There were times he intermittently continued to struggle with the demons of addiction. He went to Narcotics Anonymous meetings often and when he couldn’t attend in person, he would get support from a phone call. Again, Azimi shared his vulnerabilities with his wife. Addiction recovery is a process that can be riddled with moments of imperfection. We’re human, after all.
Finding Azimi slumped over in the faculty bathroom, late one afternoon, hurt the community deeply. Authorities and family members don’t know what brought him into active heroin use again. After investigation, law enforcement concluded that he purchased the new needle at a local pharmacy. The heroin was mixed with Fentanyl, a deadly synthetic opioid.
Overdose Doesn’t Always Happen to Someone Else
Rational thought cannot coexist with addiction. The stigma about drug and alcohol addiction may evaporate with increased awareness and advocacy or quickly vanish as more “mainstream” deaths are reported as a result of the opioid epidemic. Statistics show that more heroin use occurs in people under the age of 40. A common characteristic of younger adults is the notion of immortality. Many in this age group believe they are somewhat invincible and can bypass any risk to life that certain behaviors may predicate – such as drug abuse. Perhaps Matthew Azimi thought his need to numb his personal pain was just a “one more time” objective or that he was “luckier” than the other guys using.
A heartbeat is worth more than the odds of luck.
Fentanyl Presence Increasing in U.S.
In 2017, New Jersey authorities seized 45 kilos of Fentanyl while two men were in the middle of coordinating its transport. The amount apprehended could make enough lethal doses to kill off New Jersey and New York city populations combined. Is the integration of synthetic opioids into our cities a form of domestic terrorism? Something to think about. But those addicted to opioids are entrusting their lives in people who will never shed a tear about their deaths, the dealers.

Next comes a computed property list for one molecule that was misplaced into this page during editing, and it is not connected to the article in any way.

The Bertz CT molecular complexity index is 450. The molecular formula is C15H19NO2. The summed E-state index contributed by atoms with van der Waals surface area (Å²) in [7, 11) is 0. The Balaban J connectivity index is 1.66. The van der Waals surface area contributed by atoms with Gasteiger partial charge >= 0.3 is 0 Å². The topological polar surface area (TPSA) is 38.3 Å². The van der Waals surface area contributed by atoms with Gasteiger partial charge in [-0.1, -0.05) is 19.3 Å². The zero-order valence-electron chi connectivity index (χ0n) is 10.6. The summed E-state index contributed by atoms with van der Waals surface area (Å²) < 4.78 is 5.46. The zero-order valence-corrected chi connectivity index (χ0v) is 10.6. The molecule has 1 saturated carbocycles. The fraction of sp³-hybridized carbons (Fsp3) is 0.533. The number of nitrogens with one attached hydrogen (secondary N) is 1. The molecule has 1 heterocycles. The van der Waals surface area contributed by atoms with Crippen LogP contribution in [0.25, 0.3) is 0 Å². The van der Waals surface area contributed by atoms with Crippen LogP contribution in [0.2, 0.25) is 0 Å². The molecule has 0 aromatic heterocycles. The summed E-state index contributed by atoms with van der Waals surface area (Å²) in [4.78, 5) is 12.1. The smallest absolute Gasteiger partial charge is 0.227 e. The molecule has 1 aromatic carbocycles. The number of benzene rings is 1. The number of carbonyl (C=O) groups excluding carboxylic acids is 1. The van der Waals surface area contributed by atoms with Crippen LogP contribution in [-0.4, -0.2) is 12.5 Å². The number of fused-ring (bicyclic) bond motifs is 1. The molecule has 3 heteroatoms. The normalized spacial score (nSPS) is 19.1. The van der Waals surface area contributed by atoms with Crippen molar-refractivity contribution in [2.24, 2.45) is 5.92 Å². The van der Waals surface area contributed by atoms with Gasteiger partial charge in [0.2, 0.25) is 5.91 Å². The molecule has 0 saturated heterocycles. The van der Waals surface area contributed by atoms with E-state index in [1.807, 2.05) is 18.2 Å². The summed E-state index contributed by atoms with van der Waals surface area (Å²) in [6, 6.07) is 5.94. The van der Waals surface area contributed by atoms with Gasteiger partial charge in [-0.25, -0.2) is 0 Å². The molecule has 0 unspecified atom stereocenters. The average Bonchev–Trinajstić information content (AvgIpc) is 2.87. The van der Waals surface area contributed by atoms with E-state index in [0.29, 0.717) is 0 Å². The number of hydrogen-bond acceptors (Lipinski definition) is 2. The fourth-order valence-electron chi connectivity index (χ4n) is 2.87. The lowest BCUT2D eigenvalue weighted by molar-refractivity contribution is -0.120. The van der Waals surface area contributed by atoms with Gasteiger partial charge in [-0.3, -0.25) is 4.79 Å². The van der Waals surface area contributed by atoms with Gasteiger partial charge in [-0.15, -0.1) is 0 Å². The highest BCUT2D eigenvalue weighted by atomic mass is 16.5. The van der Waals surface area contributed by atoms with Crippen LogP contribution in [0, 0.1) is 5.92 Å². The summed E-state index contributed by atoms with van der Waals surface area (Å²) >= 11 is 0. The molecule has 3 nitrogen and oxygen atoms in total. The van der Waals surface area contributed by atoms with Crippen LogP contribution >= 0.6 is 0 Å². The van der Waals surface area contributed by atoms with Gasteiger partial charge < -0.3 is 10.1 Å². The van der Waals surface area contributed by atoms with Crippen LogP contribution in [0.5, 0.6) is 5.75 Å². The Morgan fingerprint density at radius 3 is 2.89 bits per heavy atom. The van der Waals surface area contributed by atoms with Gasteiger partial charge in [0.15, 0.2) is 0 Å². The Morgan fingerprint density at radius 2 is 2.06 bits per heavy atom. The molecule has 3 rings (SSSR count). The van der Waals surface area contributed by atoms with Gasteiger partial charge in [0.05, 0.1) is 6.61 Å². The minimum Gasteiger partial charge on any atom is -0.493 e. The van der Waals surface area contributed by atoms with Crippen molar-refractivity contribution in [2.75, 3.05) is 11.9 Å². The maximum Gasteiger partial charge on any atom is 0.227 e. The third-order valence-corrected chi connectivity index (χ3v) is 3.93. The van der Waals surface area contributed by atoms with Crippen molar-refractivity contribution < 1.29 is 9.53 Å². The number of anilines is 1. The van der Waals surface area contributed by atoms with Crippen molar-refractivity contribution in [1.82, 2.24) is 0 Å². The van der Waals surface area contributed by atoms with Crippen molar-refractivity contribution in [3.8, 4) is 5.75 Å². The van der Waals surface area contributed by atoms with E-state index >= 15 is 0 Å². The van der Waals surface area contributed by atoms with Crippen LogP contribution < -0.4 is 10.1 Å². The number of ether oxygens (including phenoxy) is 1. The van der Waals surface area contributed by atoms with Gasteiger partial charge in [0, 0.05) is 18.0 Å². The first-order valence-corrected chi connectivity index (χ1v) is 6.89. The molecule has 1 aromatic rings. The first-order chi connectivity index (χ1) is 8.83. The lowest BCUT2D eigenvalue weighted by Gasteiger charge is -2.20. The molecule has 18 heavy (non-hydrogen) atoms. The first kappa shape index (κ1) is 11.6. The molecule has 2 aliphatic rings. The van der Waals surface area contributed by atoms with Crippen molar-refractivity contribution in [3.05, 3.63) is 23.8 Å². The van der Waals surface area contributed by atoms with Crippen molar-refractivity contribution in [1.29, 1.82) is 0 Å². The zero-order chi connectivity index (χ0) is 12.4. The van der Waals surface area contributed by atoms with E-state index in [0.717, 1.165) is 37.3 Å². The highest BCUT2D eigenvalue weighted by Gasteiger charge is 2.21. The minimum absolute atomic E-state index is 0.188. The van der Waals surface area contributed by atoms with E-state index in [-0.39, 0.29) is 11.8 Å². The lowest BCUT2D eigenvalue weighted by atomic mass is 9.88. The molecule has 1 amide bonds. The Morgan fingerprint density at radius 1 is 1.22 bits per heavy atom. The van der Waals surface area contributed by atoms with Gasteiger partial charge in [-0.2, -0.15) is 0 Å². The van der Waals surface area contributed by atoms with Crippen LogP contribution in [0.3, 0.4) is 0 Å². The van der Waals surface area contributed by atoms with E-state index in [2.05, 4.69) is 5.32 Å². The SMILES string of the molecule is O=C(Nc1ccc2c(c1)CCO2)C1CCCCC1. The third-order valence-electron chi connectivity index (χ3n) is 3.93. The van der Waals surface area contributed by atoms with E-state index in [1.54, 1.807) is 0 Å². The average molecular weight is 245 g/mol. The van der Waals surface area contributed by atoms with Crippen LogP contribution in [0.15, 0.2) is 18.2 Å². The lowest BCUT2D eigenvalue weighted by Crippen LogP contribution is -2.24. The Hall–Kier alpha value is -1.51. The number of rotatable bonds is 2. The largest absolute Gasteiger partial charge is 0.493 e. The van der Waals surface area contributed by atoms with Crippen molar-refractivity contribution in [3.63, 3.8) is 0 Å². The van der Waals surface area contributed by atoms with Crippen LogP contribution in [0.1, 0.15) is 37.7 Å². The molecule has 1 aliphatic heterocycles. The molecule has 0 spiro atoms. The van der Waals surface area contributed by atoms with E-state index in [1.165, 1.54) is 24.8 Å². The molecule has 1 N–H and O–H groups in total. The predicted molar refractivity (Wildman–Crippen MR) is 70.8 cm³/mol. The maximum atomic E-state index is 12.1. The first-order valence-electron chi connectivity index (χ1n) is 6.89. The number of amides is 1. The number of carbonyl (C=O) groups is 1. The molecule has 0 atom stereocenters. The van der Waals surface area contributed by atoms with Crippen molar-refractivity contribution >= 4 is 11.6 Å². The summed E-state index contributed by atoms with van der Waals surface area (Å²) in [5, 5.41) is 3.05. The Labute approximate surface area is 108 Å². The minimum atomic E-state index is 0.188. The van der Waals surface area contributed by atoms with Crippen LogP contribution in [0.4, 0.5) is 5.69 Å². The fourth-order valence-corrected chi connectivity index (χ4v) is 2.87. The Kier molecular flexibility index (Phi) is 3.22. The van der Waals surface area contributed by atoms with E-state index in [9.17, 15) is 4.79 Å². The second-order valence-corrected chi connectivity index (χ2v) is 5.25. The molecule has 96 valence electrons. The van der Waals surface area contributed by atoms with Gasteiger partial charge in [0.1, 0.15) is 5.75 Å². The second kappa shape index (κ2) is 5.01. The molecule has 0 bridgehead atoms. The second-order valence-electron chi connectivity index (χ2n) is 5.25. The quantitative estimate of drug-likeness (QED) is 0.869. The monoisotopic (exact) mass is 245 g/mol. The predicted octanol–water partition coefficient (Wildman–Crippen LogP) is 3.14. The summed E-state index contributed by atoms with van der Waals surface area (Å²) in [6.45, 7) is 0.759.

Are School Administrators Doing Enough?
As opioid manufacturers and their distributors are waging war on our streets, are parents and teachers armed to protect children and students from harm?
One program in Boston, is seeing some promising results. Weston, Massachusetts has changed the Health Education model in its high schools, creating a tiered drug education curriculum for students. Each year as the students progress to the next grade, they experience a deeper dive into the subject of addiction. The most compelling results come from the personal stories shared by addicts in recovery (of similar ages to the students) and the accounts by mothers of addicts that are revealed in face to face interactions with the students. The larger take away of this program is that students are connected to addiction on a more personal level discovering that they are not that much different than the people in recovery. On an emotional level, they consider the never-ending pain they would bring to their mothers should they succumb to opioid addiction or alcoholism.
Students, Teachers and Parents Can Find Opioid Addiction Education Here